As a precautionary response to COVID-19, Ohio EPA is currently operating with most staff working remotely. If you are working with our staff on a current project and you know the name of the employee you are working with, email them at or call them directly. The Agency website has contact information for every district, division, and office. To report a spill or environmental emergency, contact the spill hotline (800) 282-9378 or (614) 224-0946. This number should only be used for emergencies. For all other calls, please contact Ohio EPA’s main phone line at (614) 644-3020 or the main line for the division or office you are trying to reach.

After March 23, our district offices and Central Office will be temporarily closed and will have increasingly limited ability to receive deliveries, plans, etc. All entities are encouraged to submit plans, permit applications, etc., electronically where there are existing avenues to do so, such as the eBusiness Center (eBiz). Please refer to the list of available services on the main eBiz webpage. We encourage you to make use of all that apply, even if you have not used eBiz in the past. Plans under 25 MB can be emailed. For large plans over 25 MB, entities should work with the reviewer/division to upload via LiquidFiles. Directions for submitting docs via LiquidFiles is available on YouTube. We apologize for the inconvenience and thank you in advance for your understanding. If you wish to send hard copies of documents to any of Ohio EPA’s district offices, the best method to ensure we receive these documents is to send them via U.S. Mail. Since all offices are closed, deliveries outside of U.S. Mail (FedEx, UPS) will likely be returned because the offices are closed and deliveries cannot be made.

MEDIA CONTACT: Heather Lauer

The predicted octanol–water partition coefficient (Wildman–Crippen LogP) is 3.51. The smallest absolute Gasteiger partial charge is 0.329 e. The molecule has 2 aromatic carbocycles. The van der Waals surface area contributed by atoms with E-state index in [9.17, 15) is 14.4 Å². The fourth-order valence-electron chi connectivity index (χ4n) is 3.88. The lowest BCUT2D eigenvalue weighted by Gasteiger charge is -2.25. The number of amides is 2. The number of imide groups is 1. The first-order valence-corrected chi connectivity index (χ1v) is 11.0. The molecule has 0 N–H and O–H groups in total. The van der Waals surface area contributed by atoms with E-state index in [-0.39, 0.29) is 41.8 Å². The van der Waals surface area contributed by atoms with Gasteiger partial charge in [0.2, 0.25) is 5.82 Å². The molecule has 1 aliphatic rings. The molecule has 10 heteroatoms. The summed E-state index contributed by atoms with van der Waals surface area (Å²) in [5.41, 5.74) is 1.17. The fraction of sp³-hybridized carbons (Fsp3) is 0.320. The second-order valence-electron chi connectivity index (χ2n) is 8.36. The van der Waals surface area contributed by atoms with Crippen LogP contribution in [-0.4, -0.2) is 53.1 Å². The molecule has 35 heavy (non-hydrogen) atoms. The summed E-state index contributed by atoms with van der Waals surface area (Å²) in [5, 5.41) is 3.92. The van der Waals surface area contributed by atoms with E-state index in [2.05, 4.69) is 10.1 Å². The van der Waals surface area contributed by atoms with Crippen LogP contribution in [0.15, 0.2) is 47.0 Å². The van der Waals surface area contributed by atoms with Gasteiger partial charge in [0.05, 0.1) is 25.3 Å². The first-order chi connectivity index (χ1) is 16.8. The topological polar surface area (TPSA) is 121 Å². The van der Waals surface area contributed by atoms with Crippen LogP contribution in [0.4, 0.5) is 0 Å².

Congratulations to the Governor’s Award for Excellence in Environmental Protection Research Winners!

Ohio EPA announced this week the Governor's Awards for Excellence in Environmental Protection Research. These 24 students were selected at State Science Day at The Ohio State University on Saturday May 14.

State Science Day is organized and sponsored by the Ohio Academy of Science and is the equivalent of a state championship for science projects. The primary objective of State Science Day is to provide an opportunity for students to demonstrate their abilities and interests in science through individual experimentation and research.

Each year, more than 35,000 students at more than 1,000 schools across Ohio participate in local science fairs and are judged on knowledge achieved, effective use of scientific method, clarity of expression, originality and creativity. Students who achieve superior ratings are invited to participate in district science fairs. More than 1,000 students from grades 5-12 participate in State Science Day and may be eligible for nearly 100 different scholarships and awards valued at more than $4 million.

Each recipient will receive a $100 prize and a certificate signed by Governor Kasich and Ohio EPA Director Craig W. Butler.

This year’s recipients of the Governor’s Award for Excellence in Environmental Protection Research are:

7th Grade

  • First Place: Mohini Parvate, Henry Karrer Middle School, Dublin, Controlling Algae Growth: To Bloom or Not To Bloom;
  • Second Place: Olivia Rademacher, St. Columban, Loveland, Think Before You Drink: A Comparison of Water Filtration Methods;
  • Third Place: Aileen Bracken, Incarnate Word Academy, Parma Heights, Does Fertilizer Improve the Growth Outcome of Hydroponic or Soil Grown Plants Better? and